Where a copycat product copies the look of a fashion design without using the brand name, and where it is not possible or cost effective to seek or claim design protection, copyright offers an additional avenue of claim, although this is not without difficulties. For a design to be protected as a copyright work, it must be original and capable of being protected by copyright. In the United Kingdom, for example, a fashion design must constitute an “artistic work” or a “work of artistic craftsmanship”. While some fashion products featuring distinctive graphical motifs or designs may qualify, in many cases a fashion design simply does not meet this threshold.

In other European jurisdictions, there are no specific categories of copyrighted work, so protection may be broader. However, it is still necessary to show that designs are original and what constitutes ‘original’ varies by jurisdiction. Through its decisions, the European Court of Justice has harmonised the approach so that a work will be original if it represents “the authors’ own intellectual creation”. This is seen as a higher threshold than, for example, in the United States, where a work is considered original if it contains a “modicum of creativity”. The United States also employs a copyright registration system so that it is possible to record and document copyright works, such as fashion designs. However, the protection of fashion designs in the United States is often complicated by the provision under the Copyright Act that “pictorial, graphic and sculptural works” are protected only if the design can be separated from and exists independently of the usefulness of the article. In the United States, fashion designs are generally seen as utilitarian.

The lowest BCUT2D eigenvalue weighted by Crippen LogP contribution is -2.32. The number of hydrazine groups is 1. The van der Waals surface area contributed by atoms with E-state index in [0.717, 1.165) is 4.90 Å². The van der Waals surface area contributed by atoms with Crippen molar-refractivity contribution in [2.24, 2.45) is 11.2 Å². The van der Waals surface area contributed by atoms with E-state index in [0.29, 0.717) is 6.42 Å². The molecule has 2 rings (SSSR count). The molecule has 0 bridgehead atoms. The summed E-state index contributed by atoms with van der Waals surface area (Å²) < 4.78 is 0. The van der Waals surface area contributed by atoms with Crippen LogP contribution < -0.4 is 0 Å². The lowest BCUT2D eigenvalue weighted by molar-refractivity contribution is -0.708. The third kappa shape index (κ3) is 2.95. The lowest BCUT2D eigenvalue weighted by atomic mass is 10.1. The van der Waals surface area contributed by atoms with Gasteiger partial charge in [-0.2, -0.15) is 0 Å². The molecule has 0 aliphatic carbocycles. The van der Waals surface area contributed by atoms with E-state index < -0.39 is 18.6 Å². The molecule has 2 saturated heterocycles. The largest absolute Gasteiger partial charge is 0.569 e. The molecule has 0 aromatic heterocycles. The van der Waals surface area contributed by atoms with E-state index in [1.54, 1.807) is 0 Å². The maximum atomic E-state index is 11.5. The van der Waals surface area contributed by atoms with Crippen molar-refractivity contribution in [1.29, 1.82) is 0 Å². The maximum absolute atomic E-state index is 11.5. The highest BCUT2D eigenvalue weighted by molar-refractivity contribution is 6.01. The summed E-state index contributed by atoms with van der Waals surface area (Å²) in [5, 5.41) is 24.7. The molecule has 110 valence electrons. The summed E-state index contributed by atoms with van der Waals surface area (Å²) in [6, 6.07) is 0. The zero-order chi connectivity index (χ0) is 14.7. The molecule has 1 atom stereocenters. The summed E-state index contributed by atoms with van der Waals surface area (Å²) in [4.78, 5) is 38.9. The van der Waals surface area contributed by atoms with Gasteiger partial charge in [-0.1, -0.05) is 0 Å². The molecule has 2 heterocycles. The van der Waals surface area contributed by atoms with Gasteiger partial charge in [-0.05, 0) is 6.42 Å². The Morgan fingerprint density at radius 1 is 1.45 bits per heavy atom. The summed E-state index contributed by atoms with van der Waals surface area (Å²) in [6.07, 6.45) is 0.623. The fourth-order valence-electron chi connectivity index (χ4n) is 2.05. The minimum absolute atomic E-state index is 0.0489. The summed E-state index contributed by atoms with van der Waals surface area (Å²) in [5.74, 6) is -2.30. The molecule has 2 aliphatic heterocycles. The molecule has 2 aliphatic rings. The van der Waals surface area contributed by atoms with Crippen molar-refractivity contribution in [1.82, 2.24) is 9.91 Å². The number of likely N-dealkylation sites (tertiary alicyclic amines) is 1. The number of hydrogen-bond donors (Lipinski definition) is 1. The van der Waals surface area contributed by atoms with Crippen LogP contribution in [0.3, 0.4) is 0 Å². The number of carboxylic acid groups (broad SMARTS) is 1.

There have been attempts to provide further protection under US copyright for fashion designs. The Innovative Design and Protection Act was originally introduced into Congress in 2006 and was intended to amend Chapter 13 of the Copyright Act to include fashion design as a protected art form. However, this attempt was defeated in 2012, when it failed to pass into US law.

It is also more difficult to monitor potentially copyright infringing products. While in many jurisdictions well-established regimes grant powers to customs authorities to seize and destroy counterfeit (ie, trademark-infringing) products, relatively few jurisdictions allow Customs to do the same in respect of copyright-infringing products, especially when it comes to creative industries such as fashion (rather than, for example, pirated music or software).